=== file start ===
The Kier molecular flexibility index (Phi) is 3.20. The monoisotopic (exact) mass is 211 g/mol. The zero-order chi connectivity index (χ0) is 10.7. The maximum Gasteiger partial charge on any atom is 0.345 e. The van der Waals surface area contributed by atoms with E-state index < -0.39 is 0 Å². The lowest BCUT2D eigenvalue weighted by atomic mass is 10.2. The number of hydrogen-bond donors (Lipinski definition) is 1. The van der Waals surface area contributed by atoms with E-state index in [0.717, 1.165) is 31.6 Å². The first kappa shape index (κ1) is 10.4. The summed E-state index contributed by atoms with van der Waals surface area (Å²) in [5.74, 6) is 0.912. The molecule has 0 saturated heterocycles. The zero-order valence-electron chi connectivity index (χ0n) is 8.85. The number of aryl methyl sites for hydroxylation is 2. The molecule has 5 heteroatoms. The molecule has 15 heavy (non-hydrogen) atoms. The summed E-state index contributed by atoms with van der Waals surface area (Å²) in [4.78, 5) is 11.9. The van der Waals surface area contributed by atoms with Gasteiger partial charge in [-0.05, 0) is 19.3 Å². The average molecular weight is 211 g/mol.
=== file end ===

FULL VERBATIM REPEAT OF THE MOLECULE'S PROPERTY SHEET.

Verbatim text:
The Kier molecular flexibility index (Phi) is 3.20. The monoisotopic (exact) mass is 211 g/mol. The zero-order chi connectivity index (χ0) is 10.7. The maximum Gasteiger partial charge on any atom is 0.345 e. The van der Waals surface area contributed by atoms with E-state index < -0.39 is 0 Å². The lowest BCUT2D eigenvalue weighted by atomic mass is 10.2. The number of hydrogen-bond donors (Lipinski definition) is 1. The van der Waals surface area contributed by atoms with E-state index in [0.717, 1.165) is 31.6 Å². The first kappa shape index (κ1) is 10.4. The summed E-state index contributed by atoms with van der Waals surface area (Å²) in [5.74, 6) is 0.912. The molecule has 0 saturated heterocycles. The zero-order valence-electron chi connectivity index (χ0n) is 8.85. The number of aryl methyl sites for hydroxylation is 2. The molecule has 5 heteroatoms. The molecule has 15 heavy (non-hydrogen) atoms. The summed E-state index contributed by atoms with van der Waals surface area (Å²) in [4.78, 5) is 11.9. The van der Waals surface area contributed by atoms with Gasteiger partial charge in [-0.05, 0) is 19.3 Å². The average molecular weight is 211 g/mol.